I have had a particular interest in gifted education for some time now, but I think it stems from personal experience as well. I thought I would take an autoethnographic approach to today’s blog post and show some highlights about how I have been raised, and how growing up in Aotearoa has contributed to being young, gifted, and brown. This, then, is my story…
Life as a gifted and talented Pasifika child at primary school
I vividly remember being in primary school and going through the SRA reading system—the colour coded reading comprehension programme that was widely recognised in schools in the mid 1980s. In my final year of primary school in West Auckland, we moved back to Central Auckland, but before that time I had already completed the final colour grade of the system, the coveted “Gold” grade.
My teacher placed me and other students who also completed this grade in what he termed the “Language” group — students who had high literacy levels. We were responsible for producing the school’s newspaper (the Glendene Gazette, if I remember correctly). We all had assigned roles and wrote poetry, short stories, drew animated cartoons, gave advice, and produced quizzes for students to complete. I hadn’t realised until later, that we were the same students that had been selected a few years before to be senior reading buddies for junior students who had just started to learn how to read.
It was within this group that I also experienced a few field trips that included visits to MoTAT (Museum of Transport and Technology), Microworld (a science and technology inspired museum), and even watching a high school debate at Auckland Girls’ Grammar School (which would later be my high school of choice based on this trip alone). In-school activities included exploring our interests and passions such as performing arts, visual arts, sports, and science. At this age I was an athlete — competing in the school triathlon as a runner. Track events became my forte: being in the first round of selection for the 4 x 100 relay, winning the 100m final for my age group, and competing with other schools was a common experience for me.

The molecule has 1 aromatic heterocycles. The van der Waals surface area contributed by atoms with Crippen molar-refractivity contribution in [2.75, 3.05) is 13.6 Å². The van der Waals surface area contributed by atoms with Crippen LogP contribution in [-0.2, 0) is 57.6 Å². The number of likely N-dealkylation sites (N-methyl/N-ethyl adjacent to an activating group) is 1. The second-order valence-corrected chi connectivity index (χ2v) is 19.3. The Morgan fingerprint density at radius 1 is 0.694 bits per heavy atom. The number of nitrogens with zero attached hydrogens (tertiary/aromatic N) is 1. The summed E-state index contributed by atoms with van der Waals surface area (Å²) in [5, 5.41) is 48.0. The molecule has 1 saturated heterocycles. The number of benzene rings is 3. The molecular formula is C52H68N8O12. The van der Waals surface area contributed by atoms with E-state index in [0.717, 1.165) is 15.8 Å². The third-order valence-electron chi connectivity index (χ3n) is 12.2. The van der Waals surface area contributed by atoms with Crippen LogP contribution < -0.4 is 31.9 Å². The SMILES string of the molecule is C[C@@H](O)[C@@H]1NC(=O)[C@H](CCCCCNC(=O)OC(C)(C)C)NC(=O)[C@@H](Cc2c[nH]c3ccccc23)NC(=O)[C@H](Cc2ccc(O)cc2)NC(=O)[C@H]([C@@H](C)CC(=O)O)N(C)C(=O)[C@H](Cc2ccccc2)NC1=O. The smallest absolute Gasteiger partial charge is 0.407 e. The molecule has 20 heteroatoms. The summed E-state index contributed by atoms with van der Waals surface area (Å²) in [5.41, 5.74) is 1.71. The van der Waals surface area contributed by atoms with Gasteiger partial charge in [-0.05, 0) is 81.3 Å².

At intermediate school
I skipped my second year of intermediate school. My eldest brother advocated for me in a meeting with my principal to push for this. My parents had no real understanding about what was happening. I remember my brother arguing with my principal that I didn’t need to be in Form 2 as I was in the top three of the class and wasn’t learning anything. This was a lesson about advocacy and standing up for yourself. They were important lessons that I would carry with me well into adulthood.
Learning in the home
While this learning was happening at school, it complemented the learning that was happening at home. My parents impressed upon us at a very young age that we were not permitted to speak English in the home — that was the purpose of school — to speak all of the English that we wanted to our heart’s content — outside the home.
I didn’t fully appreciate their hard-line approach until adulthood. Being bilingual has opened many doors to opportunities that I would not have had without knowing how to speak my own language. Samoan language was the first language of the home. We were disciplined if we did not speak our mother tongue, and we attended a church every Sunday that reinforced our heritage language as the language of worship to our God. I think, because the mode of communication at church was Samoan, it in a way helped to elevate the status of my mother tongue into the stratosphere of the heavens where I could feel closer to God, because we worshipped him through song and Scripture in Samoan.